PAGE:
When it was announced that Claire Denis was going to make an English language film with Robert Pattinson, I was really excited. Having seen the director’s previous work such as 35 Shots Of Rum, I was curious as to what she was going to with a film set in outer space. High Life certainly does not disappoint as it is one film that raises more questions than it gives answers. Personally I like this as I feel that too many movies try giving answers when they perhaps don’t have to.
The way I see it, the film is trying to talk about our base needs and how they don’t change even in the future or when we are hurtling through the galaxy. Sex is what powers human beings and that’s what is happening here as well. The people on the spaceship are there because Juliette Binoche’s character wants to create life. They are merely guinea pigs in an experiment that she makes work with dubious measures. There is a lot to unpack on a ethical and philosophical level. But the film wisely steers clear from that and focuses on the people who are the crux of the ship.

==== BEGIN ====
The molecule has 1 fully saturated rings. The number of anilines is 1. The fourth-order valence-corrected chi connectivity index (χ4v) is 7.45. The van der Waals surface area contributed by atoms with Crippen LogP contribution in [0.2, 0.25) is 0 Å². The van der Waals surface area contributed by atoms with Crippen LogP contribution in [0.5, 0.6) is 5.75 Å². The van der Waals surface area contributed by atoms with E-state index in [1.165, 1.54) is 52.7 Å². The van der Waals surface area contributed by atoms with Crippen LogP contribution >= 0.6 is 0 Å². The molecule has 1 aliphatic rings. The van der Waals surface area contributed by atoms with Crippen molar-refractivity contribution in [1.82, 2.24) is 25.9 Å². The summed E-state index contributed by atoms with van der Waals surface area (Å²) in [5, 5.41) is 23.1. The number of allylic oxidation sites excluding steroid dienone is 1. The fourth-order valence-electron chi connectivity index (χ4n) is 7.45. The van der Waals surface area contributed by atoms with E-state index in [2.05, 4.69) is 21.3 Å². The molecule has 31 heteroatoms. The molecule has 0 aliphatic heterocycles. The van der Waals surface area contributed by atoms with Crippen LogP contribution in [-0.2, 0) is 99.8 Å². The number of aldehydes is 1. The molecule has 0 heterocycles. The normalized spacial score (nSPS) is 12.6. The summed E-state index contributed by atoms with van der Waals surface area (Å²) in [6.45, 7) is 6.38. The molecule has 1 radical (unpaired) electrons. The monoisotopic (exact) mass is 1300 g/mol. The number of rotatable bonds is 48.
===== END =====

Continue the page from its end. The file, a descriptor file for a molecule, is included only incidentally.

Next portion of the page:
The heart of the film is the relationship between Robert Pattinson’s Monte and his daughter. If there is one part that could have been explored a little more, it would be how the two survived on the ship until the daughter becomes a teenager. Denis decides to present the story in a non-linear manner and the effect is quite disorienting like traveling through space. We keep cutting between the past and present so often that it becomes merged and feels the same. Perhaps this is a comment on the way time works when you leave Earth.
As far as performances are concerned, it is Robert Pattinson who holds the ship down with great aplomb. His intensity slowly evolves into a state of resigned helplessness and the growing weariness on his face is a joy to watch. He keeps adding to his already impressive filmography. I would definitely recommend this film as it raises some interesting points that we don’t normally see in films from this genre. High Life is further proof of the editing mastery that is present in Claire Denis films and if nothing else, it is worth watching for its technical qualities alone.
Until next time, bye.